Ethereum, the second largest blockchain-based platform by market cap, is tentatively scheduled to convert its consensus mechanism from proof-of-work (PoW), which incentivizes miners to solve mathematical puzzles to update the blockchain, to proof-of-stake (PoS), which makes decisions about updates through a vote among holders that have “staked” cryptocurrency that is “at risk” due to bad behavior, on September 15. This software update (the “Merge”) will be a complete overhaul of the system that has been running for the past seven years. For nearly two years, a separate PoS blockchain, called the Beacon chain, has been operating parallel to the original Ethereum blockchain to allow software developers to test and enhance it. The Merge will join both together. PoS will require 99.9% less energy to maintain than PoW and, if successful, the Merge will permit more significant improvements to Ethereum in the future. This would be welcome news for the crypto industry, which has had a very difficult year so far.
Earlier this year, Ethereum co-founder Vitalik Buterin, in cooperation with economist Glen Meyl and researcher Puja Ohlhaver, published a research paper on soulbound tokens (SBTs). SBTs are publicly visible, non-transferrable (but possibly revocable by the issuer) digital assets representing “commitments, credentials, and affiliations.” Buterin et al. have said that such tokens would be like an “extended résumé” while others have said SBTs will enable protocols such as Ethereum to “encode social relationships of trust.” The ultimate use of SBTs would be to allow Ethereum to create a Decentralized Society (DeSoc), a concept that the authors define in their paper through the exploration of use cases and how those would enable a digital social ecosystem. At highest level, the DeSoc described in this paper is a bottom-up coordination between participants to build, participate and govern plural network goods. (An example of a plural network good is access to property that would otherwise be private.)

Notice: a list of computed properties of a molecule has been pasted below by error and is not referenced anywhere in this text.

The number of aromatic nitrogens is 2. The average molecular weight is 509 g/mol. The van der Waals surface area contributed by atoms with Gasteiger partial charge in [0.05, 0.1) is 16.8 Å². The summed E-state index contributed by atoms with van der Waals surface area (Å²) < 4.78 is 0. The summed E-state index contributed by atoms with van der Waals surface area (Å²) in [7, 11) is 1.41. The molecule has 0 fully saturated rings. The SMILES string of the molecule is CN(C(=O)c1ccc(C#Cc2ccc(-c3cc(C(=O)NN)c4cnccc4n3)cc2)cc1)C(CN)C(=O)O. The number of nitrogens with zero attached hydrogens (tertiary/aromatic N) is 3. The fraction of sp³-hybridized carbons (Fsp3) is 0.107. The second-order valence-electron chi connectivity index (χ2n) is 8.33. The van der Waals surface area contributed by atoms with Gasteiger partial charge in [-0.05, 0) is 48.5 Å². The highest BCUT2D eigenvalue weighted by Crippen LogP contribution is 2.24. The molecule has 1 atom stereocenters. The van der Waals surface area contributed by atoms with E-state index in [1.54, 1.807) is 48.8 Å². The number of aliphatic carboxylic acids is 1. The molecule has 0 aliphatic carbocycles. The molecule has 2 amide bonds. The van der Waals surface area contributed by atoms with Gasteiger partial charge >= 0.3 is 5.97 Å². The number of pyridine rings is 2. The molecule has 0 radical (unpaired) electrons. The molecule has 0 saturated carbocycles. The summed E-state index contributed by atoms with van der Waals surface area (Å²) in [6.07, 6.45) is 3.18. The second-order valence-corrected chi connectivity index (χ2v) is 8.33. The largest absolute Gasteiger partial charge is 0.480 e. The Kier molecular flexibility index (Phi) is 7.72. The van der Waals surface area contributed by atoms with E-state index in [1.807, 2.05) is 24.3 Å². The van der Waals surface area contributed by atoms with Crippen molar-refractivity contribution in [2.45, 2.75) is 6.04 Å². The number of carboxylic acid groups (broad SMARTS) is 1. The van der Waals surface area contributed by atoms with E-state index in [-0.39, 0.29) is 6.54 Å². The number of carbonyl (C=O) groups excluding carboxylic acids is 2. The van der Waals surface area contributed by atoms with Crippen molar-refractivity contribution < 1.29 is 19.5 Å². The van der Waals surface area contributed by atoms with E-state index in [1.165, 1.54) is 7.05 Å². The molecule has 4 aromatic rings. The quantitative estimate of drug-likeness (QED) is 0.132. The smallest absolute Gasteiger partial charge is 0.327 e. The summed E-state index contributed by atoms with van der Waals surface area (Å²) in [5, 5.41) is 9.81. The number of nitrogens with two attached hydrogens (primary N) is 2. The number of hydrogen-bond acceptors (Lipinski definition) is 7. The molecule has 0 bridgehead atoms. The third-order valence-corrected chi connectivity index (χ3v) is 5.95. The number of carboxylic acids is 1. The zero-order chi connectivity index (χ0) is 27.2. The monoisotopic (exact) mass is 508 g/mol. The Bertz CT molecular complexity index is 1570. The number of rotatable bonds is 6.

The non-fungible token (NFT) market has grown dramatically over the past 24 months. NFTs first garnered widespread attention when the artist Beeple sold digital artwork at Christie’s in March 2021 for $69 million. According to the DappRadar Industry Report, spending on NFTs exceeded $25 billion in 2021, but the market has been significantly lower this year and according to the The Wall Street Journal, “flatlined” last month.
On June 2, 2022, the New York Legislature passed a bill, S6486D, that would place a two-year moratorium on certain new cryptocurrency mining operations at fossil fuel energy plants in New York. The bill would also limit circumstances in which mining operations currently operating at plants in New York would be able to renew the permits or registrations that allow them to operate. However, the bill would not immediately require existing mining operations to cease, and the bill will not become effective unless it is signed by New York Governor Kathy Hochul.